- Enact a comprehensive Freedom of Information law inline with Botswana’s constitutional and international legal obligations.
- End intimidation and harassment of journalists and others exercising their right to free expression both online and offline and hold to account those that violate journalists’ rights.
- Fully respect, protect and promote the right to privacy of persons through effective implementation of laws.
Botswana received 10 recommendations on the issue of freedom of expression:
Czechia recommends Botswana ensure freedom and plurality of media.
Germany recommends Botswana guarantee the protection of politicians, journalists and dissidents and investigate intimidation and threats against them, and eliminate from legislations all provisions that undermine freedom of press and the media.
Ghana recommends Botswana revise national legislation that might unduly restrict the right to freedom of expression.
Italy recommends Botswana strengthen efforts to ensure freedom of expression as well as independence and freedom of media; and guarantee a safe and enabling environment for journalists and human rights defenders.
Kenya recommends Botswana continue with efforts to promote rights to freedom of opinion, expression, peaceful assembly and association for all.
The Netherlands recommends Botswana contribute to the safety of civil society, including human rights defenders and journalists, by refraining from using criminal charges to obstruct freedom of expression and information.
New Zealand recommends Botswana to eliminate from legislation or provisions that undermine freedom of the press and independence of the media.
Spain recommends Botswana fully ensure freedom of opinion, expression, peaceful assembly and association.
Switzerland recommends Botswana guarantee freedom of the media and freedom of expression and information, and take measures to protect media professionals against attacks, harassment and intimidation, especially as the upcoming elections approach.
The United Kingdom recommends Botswana take effective measures to address threats to democracy by strengthening media freedom, freedom of expression and transparency and accountability.
Uproar states that Burundi should adopt a robust personal data protection law and protect freedom of expression in accordance with international human rights standards.
We lobbied for the following recommendations on digital rights for Burundi prior to their review on May 4, 2023:
- Remove sanctions against media outlets and open all the remaining media houses closed since 2015 including IWACU press house.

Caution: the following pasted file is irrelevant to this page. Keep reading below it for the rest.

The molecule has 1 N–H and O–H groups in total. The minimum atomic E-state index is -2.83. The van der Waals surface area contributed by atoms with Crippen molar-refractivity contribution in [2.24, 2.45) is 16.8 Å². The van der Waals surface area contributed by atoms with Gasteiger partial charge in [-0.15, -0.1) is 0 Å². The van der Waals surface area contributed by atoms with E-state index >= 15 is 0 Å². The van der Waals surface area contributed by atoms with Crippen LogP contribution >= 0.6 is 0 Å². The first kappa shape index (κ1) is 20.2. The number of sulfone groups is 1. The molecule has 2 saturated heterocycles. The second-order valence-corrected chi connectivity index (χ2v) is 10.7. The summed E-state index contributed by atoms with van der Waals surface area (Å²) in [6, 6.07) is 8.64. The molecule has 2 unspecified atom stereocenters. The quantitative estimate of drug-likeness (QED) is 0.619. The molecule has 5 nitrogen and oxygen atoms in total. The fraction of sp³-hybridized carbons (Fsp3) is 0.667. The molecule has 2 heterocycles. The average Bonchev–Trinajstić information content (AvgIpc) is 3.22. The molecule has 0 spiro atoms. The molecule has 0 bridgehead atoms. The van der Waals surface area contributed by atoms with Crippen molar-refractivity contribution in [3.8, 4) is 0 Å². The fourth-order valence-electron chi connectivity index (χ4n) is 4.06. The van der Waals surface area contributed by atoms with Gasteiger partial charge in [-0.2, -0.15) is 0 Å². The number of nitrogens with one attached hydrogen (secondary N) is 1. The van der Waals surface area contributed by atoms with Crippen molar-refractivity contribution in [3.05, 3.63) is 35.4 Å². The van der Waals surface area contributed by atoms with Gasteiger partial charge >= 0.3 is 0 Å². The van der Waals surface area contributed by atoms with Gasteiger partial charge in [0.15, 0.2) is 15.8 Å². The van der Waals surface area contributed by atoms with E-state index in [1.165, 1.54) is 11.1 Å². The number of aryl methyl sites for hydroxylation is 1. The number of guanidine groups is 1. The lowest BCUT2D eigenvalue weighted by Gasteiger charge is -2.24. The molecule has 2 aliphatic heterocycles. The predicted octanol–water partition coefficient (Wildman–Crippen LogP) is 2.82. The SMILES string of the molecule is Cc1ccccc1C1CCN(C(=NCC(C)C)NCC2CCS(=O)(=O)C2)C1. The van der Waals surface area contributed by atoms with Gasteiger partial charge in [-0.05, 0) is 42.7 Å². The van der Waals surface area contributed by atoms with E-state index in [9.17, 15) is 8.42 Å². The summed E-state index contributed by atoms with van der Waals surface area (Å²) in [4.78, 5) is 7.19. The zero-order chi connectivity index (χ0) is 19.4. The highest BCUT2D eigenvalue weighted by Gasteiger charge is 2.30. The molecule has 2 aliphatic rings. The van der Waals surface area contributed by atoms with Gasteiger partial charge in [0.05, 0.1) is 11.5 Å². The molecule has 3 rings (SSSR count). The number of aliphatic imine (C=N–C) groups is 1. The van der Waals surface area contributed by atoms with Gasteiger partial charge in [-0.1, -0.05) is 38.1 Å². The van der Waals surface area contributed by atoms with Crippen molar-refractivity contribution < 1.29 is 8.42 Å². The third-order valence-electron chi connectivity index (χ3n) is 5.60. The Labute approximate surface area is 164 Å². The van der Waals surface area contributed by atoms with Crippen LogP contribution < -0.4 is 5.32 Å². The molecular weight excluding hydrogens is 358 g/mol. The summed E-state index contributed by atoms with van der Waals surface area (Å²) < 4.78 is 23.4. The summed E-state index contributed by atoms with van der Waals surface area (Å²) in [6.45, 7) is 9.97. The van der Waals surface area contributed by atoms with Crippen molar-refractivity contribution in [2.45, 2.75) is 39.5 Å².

- End intimidation and harassment of journalists and others exercising their right to free expression, amend all press laws that unnecessarily hinder media freedom and hold to account those that violate journalists’ rights.
- Enact a comprehensive data protection law in accordance with international normative standards, to protect the right to privacy online, and provide adequate funding to support its implementation.
- Ensure that the internet, including social media and other digital communication platforms, remain open, accessible, and secure across Burundi, and that the government refrains from any future internet disruptions, especially during elections.
Burundi received 17 recommendations on the issue of freedom of expression with a further 4 countries mentioning it in their opening statements:
Argentina recommends Burundi adopt measures to ensure freedom of expression and opinion peaceful assembly and association as well as the normal functioning of civil society and human rights defenders.
Belgium recommends Burundi expedite the amendment of the law on freedom of press and adopt amendments to bring an end to intimidation and prosecution of journalists and civil society who are carrying out their rightful functions.
Canada gave two recommendations to Burundi - firstly, to take all necessary measures to guarantee freedom of peaceful assembly, freedom of association and expression, free of any intimidation, reprisals or discrimination. Secondly, to repeal all restrictive provisions applied since 2015 to ensure civil societies actors including media and journalists can perform their work freely and independently, free from fear of intimidation or reprisals.
Chile recommends Burundi accelerate review of the press law in line with standards on freedom of expression and approve a law on protection of human rights defenders.
Finland recommends Burundi to allow civil society activists, journalists and human rights organisations to carry out their work without any obstruction or reprisals including by lifting the legal and financial measures targeting them.